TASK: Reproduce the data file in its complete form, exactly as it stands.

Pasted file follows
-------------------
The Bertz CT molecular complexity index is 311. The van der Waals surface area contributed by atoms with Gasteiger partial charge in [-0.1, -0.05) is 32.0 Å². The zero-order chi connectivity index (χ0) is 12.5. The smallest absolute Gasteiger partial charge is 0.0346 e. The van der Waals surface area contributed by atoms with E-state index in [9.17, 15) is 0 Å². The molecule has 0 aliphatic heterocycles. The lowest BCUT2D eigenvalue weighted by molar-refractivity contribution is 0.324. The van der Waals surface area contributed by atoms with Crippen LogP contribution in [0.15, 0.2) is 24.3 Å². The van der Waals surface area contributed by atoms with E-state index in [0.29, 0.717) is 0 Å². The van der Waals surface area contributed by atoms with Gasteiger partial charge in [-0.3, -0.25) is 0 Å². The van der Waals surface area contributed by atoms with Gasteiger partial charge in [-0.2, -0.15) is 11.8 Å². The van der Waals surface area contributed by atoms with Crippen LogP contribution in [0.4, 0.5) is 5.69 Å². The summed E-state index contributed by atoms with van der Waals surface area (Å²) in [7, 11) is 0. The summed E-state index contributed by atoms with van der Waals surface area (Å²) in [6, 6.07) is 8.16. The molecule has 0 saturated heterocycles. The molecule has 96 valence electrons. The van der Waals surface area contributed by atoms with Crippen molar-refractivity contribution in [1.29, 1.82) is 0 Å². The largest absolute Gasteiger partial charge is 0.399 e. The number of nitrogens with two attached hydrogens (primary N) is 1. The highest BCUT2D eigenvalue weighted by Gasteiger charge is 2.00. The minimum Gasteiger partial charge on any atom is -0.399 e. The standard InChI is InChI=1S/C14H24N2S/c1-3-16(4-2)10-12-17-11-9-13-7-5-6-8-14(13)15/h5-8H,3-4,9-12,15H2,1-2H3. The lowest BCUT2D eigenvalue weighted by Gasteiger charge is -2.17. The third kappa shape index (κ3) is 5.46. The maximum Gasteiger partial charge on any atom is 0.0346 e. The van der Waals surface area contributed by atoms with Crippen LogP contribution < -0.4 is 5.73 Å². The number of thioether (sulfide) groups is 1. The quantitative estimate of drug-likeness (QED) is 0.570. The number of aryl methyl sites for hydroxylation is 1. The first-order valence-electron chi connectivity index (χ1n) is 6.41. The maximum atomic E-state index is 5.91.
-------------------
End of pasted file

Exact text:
The Bertz CT molecular complexity index is 311. The van der Waals surface area contributed by atoms with Gasteiger partial charge in [-0.1, -0.05) is 32.0 Å². The zero-order chi connectivity index (χ0) is 12.5. The smallest absolute Gasteiger partial charge is 0.0346 e. The van der Waals surface area contributed by atoms with E-state index in [9.17, 15) is 0 Å². The molecule has 0 aliphatic heterocycles. The lowest BCUT2D eigenvalue weighted by molar-refractivity contribution is 0.324. The van der Waals surface area contributed by atoms with Crippen LogP contribution in [0.15, 0.2) is 24.3 Å². The van der Waals surface area contributed by atoms with E-state index in [0.29, 0.717) is 0 Å². The van der Waals surface area contributed by atoms with Gasteiger partial charge in [-0.3, -0.25) is 0 Å². The van der Waals surface area contributed by atoms with Gasteiger partial charge in [-0.2, -0.15) is 11.8 Å². The van der Waals surface area contributed by atoms with Crippen LogP contribution in [0.4, 0.5) is 5.69 Å². The summed E-state index contributed by atoms with van der Waals surface area (Å²) in [7, 11) is 0. The summed E-state index contributed by atoms with van der Waals surface area (Å²) in [6, 6.07) is 8.16. The molecule has 0 saturated heterocycles. The molecule has 96 valence electrons. The van der Waals surface area contributed by atoms with Crippen molar-refractivity contribution in [1.29, 1.82) is 0 Å². The largest absolute Gasteiger partial charge is 0.399 e. The number of nitrogens with two attached hydrogens (primary N) is 1. The highest BCUT2D eigenvalue weighted by Gasteiger charge is 2.00. The minimum Gasteiger partial charge on any atom is -0.399 e. The standard InChI is InChI=1S/C14H24N2S/c1-3-16(4-2)10-12-17-11-9-13-7-5-6-8-14(13)15/h5-8H,3-4,9-12,15H2,1-2H3. The lowest BCUT2D eigenvalue weighted by Gasteiger charge is -2.17. The third kappa shape index (κ3) is 5.46. The maximum Gasteiger partial charge on any atom is 0.0346 e. The van der Waals surface area contributed by atoms with Crippen LogP contribution < -0.4 is 5.73 Å². The number of thioether (sulfide) groups is 1. The quantitative estimate of drug-likeness (QED) is 0.570. The number of aryl methyl sites for hydroxylation is 1. The first-order valence-electron chi connectivity index (χ1n) is 6.41. The maximum atomic E-state index is 5.91.